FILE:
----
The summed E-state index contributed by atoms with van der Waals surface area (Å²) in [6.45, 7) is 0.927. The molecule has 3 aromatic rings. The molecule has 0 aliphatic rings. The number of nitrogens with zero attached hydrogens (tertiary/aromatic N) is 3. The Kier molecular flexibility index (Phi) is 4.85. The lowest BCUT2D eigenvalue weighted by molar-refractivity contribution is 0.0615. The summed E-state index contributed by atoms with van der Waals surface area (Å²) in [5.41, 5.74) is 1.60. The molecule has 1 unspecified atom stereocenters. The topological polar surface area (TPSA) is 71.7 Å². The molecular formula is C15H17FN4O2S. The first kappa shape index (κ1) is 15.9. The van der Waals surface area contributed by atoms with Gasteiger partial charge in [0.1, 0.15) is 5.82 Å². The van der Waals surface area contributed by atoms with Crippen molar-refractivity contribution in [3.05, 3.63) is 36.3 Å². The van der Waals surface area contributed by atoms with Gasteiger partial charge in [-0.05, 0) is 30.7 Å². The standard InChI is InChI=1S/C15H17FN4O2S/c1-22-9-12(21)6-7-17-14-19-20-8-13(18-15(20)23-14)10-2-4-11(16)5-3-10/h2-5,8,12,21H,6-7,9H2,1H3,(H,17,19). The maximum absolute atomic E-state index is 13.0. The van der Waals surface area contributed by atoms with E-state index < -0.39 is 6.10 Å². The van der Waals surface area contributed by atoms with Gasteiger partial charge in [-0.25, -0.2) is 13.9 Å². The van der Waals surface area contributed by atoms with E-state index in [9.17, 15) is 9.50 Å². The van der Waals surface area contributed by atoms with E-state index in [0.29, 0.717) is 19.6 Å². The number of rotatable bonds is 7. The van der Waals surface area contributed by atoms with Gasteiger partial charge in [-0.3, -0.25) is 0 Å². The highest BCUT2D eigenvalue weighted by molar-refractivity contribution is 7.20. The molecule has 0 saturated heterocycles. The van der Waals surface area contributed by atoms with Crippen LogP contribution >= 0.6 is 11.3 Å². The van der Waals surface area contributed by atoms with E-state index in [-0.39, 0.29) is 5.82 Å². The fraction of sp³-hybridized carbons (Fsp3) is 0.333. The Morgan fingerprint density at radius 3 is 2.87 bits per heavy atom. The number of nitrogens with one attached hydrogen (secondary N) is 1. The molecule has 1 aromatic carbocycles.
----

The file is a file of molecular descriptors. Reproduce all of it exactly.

The summed E-state index contributed by atoms with van der Waals surface area (Å²) in [6.45, 7) is 0.927. The molecule has 3 aromatic rings. The molecule has 0 aliphatic rings. The number of nitrogens with zero attached hydrogens (tertiary/aromatic N) is 3. The Kier molecular flexibility index (Phi) is 4.85. The lowest BCUT2D eigenvalue weighted by molar-refractivity contribution is 0.0615. The summed E-state index contributed by atoms with van der Waals surface area (Å²) in [5.41, 5.74) is 1.60. The molecule has 1 unspecified atom stereocenters. The topological polar surface area (TPSA) is 71.7 Å². The molecular formula is C15H17FN4O2S. The first kappa shape index (κ1) is 15.9. The van der Waals surface area contributed by atoms with Gasteiger partial charge in [0.1, 0.15) is 5.82 Å². The van der Waals surface area contributed by atoms with Crippen molar-refractivity contribution in [3.05, 3.63) is 36.3 Å². The van der Waals surface area contributed by atoms with Gasteiger partial charge in [-0.05, 0) is 30.7 Å². The standard InChI is InChI=1S/C15H17FN4O2S/c1-22-9-12(21)6-7-17-14-19-20-8-13(18-15(20)23-14)10-2-4-11(16)5-3-10/h2-5,8,12,21H,6-7,9H2,1H3,(H,17,19). The maximum absolute atomic E-state index is 13.0. The van der Waals surface area contributed by atoms with E-state index < -0.39 is 6.10 Å². The van der Waals surface area contributed by atoms with Gasteiger partial charge in [-0.25, -0.2) is 13.9 Å². The van der Waals surface area contributed by atoms with E-state index in [9.17, 15) is 9.50 Å². The van der Waals surface area contributed by atoms with E-state index in [0.29, 0.717) is 19.6 Å². The number of rotatable bonds is 7. The van der Waals surface area contributed by atoms with Gasteiger partial charge in [-0.3, -0.25) is 0 Å². The highest BCUT2D eigenvalue weighted by molar-refractivity contribution is 7.20. The molecule has 0 saturated heterocycles. The van der Waals surface area contributed by atoms with Crippen LogP contribution >= 0.6 is 11.3 Å². The van der Waals surface area contributed by atoms with E-state index in [-0.39, 0.29) is 5.82 Å². The fraction of sp³-hybridized carbons (Fsp3) is 0.333. The Morgan fingerprint density at radius 3 is 2.87 bits per heavy atom. The number of nitrogens with one attached hydrogen (secondary N) is 1. The molecule has 1 aromatic carbocycles.